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Friday, 21 December 2018

Cross-party MP's warn Universal Credit reform could be disastrous for disabled people

Written by Ellie Cullen

Universal Credit could have potentially "disastrous" consequences for disabled people, a cross-party group of MPs has warned.

The Commons Work and Pensions Committee called on the Government to take urgent action to avoid vulnerable people being forced into "miserable hardship".

It accused the Department for Work and Pensions (DWP) of making a "serious error" in removing disability premiums - worth up to £64 a week to help pay for the additional costs of living with a disability - under Universal Credit.

Existing claimants who already receive the premiums will be protected under a process called "managed migration", but the top-ups will not be available to new claimants, the MPs said.

Removing this "vital additional support" could leave disabled people living more isolated lives, relying on unpaid care - including from their own children - or being unable to complete basic daily tasks, they warned.

A report by the committee said that while the DWP had argued "severely disabled" claimants would get more in benefits under Universal Credit, lesser disabled people could be left "substantially worse off".

It warned that 100,000 families with a disabled child would receive less money under the new system.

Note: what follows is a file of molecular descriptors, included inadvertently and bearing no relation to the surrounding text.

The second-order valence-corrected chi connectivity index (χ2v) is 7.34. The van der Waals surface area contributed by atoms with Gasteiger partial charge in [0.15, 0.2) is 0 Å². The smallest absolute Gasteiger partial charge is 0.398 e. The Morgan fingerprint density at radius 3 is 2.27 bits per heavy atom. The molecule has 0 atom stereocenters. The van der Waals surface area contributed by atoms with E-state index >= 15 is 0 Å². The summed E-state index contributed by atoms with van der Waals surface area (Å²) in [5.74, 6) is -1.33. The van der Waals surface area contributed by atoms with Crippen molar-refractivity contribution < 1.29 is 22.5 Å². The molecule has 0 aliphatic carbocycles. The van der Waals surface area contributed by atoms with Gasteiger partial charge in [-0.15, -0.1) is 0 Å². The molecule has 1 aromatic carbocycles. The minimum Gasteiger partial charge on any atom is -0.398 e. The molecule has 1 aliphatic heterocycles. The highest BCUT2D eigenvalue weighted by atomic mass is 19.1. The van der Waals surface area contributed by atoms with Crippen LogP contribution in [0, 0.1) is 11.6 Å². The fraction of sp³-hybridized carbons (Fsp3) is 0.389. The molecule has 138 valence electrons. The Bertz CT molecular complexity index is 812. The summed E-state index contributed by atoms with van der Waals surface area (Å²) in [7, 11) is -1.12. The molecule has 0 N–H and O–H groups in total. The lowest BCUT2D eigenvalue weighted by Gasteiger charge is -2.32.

"The consequences - for claimants unable to make up the shortfall, and for local services that need to step in and support them - could be disastrous," it said.

Chairman of the committee Frank Field said: "The Government's plans will see 'very' disabled people getting the extra help they need at the cost of other disabled people.

"We have already seen the terrible cost of the department's failure to find out what is happening to the most vulnerable claimants in the transition to Universal Credit.

"People receiving the disability premiums are already, by definition, managing in some of the most difficult circumstances imaginable in our society, and this includes disabled children, and children forced to care for a disabled parent.

"It would be a terrible betrayal of these people to allow another failure of planning in this mega reform to worsen their situations, even one bit.

"No-one should ever be forced further into poverty, deprivation, miserable hardship by a policy reform. The Government must assure disabled people across this country that will not happen to them, and plan and put the measures in place to make that promise good."

The report recommends a range of measures, including urging the DWP to carry out an assessment of the impact of removing the disability premiums for new claimants, and the possibility of introducing a "self-care" payment.

A spokeswoman for the DWP said: "More than a million disabled people will be better off by £100 a month under Universal Credit and £3 billion of funding will help protect families as they move over from the old system.

"Universal Credit does work for the vast majority, and the Managed Migration regulations are set to be debated in Parliament in due course."

A DWP spokesman added: "We're committed to ensuring that people get the support they're entitled to, which is why we're undertaking these administrative exercises carefully and thoroughly.

"We are making improvements so the PIP process works better for people and to ensure they get the right decision, first time round.

"Under PIP 31% of people get the highest level of support, compared with 15% under its outdated predecessor DLA."

Copyright (c) Press Association Ltd. 2018, All Rights Reserved. Picture (c) Kirsty O'Connor / PA Wire.